Tuesday, April 11, 2006

The Omnivore's Dilemma

Here is a quote from an interview with Michael Pollan, the author of The Omnivore's Dilemma. I obtained the quote from here.

Q: What do you do if you don't have that $4 a pound for farmers' market nectarines?

A: We have to make healthy and sustainably grown food more accessible to people. As organic becomes bigger, the price is falling. But I also believe strongly that more of us can spend more on food than we think. There is probably 10 percent of the population, or 5 percent, that absolutely cannot afford to spend more, and we need to help them. We need to change the food assistance programs so you can buy produce.

For the rest of us, the amount of our income we spend on food is only 9 percent -- half what it was in the late '50s. So where has that money gone? It's going into entertainment, leisure -- cell phones and iPods and pay TV and all the things we think are essential. I'm not saying people shouldn't have those things. But if they were to make food a higher priority, if they were to appreciate its importance to their health and the health of the environment, they could spend a lot more. If we went back up to that 18 percent, we could revolutionize the food system.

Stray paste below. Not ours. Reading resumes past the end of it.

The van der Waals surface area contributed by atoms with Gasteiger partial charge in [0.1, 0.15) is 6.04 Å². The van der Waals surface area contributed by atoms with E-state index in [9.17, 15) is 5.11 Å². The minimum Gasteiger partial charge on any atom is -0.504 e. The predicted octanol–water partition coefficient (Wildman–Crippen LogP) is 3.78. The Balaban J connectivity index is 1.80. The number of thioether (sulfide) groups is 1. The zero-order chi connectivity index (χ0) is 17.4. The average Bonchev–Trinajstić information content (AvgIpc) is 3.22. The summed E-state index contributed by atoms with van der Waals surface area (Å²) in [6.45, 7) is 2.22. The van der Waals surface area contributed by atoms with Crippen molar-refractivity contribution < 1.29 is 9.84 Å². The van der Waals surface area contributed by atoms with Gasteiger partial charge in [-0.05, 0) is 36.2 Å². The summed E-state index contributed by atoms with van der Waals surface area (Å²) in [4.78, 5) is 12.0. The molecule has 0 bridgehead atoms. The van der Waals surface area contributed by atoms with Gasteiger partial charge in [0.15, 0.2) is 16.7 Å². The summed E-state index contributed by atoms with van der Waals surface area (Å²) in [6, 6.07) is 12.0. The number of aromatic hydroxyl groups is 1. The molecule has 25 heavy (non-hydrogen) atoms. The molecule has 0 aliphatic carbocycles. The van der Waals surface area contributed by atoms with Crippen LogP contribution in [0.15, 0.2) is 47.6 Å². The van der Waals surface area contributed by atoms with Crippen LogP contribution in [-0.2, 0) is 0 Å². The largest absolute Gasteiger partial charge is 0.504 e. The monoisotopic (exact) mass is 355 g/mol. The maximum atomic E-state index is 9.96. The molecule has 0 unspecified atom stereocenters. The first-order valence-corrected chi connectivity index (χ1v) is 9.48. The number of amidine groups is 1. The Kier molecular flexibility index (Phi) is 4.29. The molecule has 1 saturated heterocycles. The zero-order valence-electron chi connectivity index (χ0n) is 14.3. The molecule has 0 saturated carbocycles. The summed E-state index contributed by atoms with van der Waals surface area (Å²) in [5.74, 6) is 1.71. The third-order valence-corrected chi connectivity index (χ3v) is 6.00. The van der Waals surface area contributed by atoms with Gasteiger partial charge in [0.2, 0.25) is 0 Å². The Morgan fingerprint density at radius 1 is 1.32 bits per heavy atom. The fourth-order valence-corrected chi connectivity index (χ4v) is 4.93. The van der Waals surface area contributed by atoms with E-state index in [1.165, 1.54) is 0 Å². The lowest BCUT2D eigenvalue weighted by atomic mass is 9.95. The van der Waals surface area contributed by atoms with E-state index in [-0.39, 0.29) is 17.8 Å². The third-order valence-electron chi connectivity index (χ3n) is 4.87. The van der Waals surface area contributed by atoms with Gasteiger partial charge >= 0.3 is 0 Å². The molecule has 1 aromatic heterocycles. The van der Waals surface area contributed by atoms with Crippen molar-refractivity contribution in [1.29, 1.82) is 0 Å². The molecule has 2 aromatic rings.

And to the extent that we could move our food system from one based on quantity to one based on quality, we could make a tremendous impact not just on public health but on our pleasure, in everyday life. It seems to me if we're really going to move toward a different food system, we have to be a different kind of eater. The industrial eater wants strawberries 12 months a year, doesn't want to cook, wants to be able to eat that meal in a car. We have to reinvent ourselves as eaters in order to reinvent the food chain. It's all connected.

Eating seasonally is a big part of it, and giving up this obsession with convenience at all cost. And if we're really going to move to a new kind of eater, I think we really do have to rediscover cooking.

I'll close with a quote from former Surgeon General C. Everett Koop: "Out of 2.1 million deaths a year in the United states, 1.6 million are related to poor nutrition."

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